During the first six months of 2012, primary-dealer trading of U.S. government securities maturing in six years or longer averaged $173.3 billion per week, a 14 percent increase over the comparable period in 2007, according to Fed data. Issuance of 10-year notes and 30-year bonds totaled $216 billion in the first half of this year, compared with $56 billion in the comparable period in 2007.
“Investors are still hungry for yield, safety and liquidity in this risk-off environment,” said Aaron Kohli, an interest-rate strategist in New York at BNP Paribas SA, which as a primary dealer is required to bid at auctions. “Even though yields are incredibly low, it’s better than taking a loss in risky assets, and the liquidity is worth paying for.”
Thirty-year bonds have returned 8.5 percent this year, compared with 5.2 percent for 10-year notes and 0.1 percent for two-year debt, according to indexes compiled by Bank of America Merrill Lynch.
The term premium, a model created by the Fed that includes expectations for interest rates, growth and inflation, showed Treasuries are the almost most expensive ever. The gauge fell to a record negative 0.9617 percent on July 10. It was negative
0.9326 percent yesterday.
Volatility fell to 63.3 basis points, according to Bank of America Merrill Lynch’s MOVE index. It dropped to a five-year low of 56.7 basis points on May 7, and has averaged 76 basis points this year, touching a 2012 high of 95.4 basis points on June 15. It reached a record high of 264.6 basis points in October 2008 as the financial crisis intensified. The index measures price swings based on options.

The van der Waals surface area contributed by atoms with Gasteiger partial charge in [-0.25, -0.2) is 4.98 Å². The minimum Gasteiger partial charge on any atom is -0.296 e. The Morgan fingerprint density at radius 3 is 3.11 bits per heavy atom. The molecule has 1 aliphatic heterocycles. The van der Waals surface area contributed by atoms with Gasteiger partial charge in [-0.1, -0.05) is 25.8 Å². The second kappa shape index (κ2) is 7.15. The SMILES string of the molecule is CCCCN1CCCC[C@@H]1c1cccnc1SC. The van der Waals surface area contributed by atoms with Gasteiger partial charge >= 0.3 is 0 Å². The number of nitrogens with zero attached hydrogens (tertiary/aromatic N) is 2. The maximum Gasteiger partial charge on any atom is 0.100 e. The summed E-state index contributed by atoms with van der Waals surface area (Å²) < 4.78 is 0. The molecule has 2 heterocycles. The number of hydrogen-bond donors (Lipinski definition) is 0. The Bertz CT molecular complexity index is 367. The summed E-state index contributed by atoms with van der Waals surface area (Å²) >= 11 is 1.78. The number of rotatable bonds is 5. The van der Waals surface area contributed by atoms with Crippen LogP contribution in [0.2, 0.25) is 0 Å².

Treasury 10-year note yields will fall to 1.35 percent by the end of the year, according to Credit Suisse Group AG, a primary dealer.
“The risk-appetite rally has stalled,” Credit Suisse researchers wrote in a note yesterday. “The market now must consider the real possibility of recession before the Fed even gets around to executing an exit strategy.”
The European Central Bank is prepared to ease monetary policy, including cutting its deposit rate further, if the region’s financial crisis worsens, according to a Medley Global Advisors report obtained by Bloomberg News.
The Fed announced on June 20 it would extend its Operation Twist program, which is replacing $667 billion of shorter-term securities in its holdings with longer-term bonds to keep borrowing costs down.
The central bank bought $2.3 trillion of securities in two rounds of so-called quantitative easing from 2008 to 2011 to support the economy. Minutes from the Fed’s June policy meeting failed to signal more stimulus measures to spur economic growth.
Consumer prices were unchanged last month, after falling
0.3 percent in May, according to a Bloomberg survey of economists before the report on July 17.
“There’s a lot of concerns out there, and global growth is diminishing,” said Justin Lederer, an interest-rate strategist in New York at Cantor Fitzgerald LP, one of 21 primary dealers that trade with the Federal Reserve. “The expectations of central banks helping out, doing something” to stimulate activity, are growing.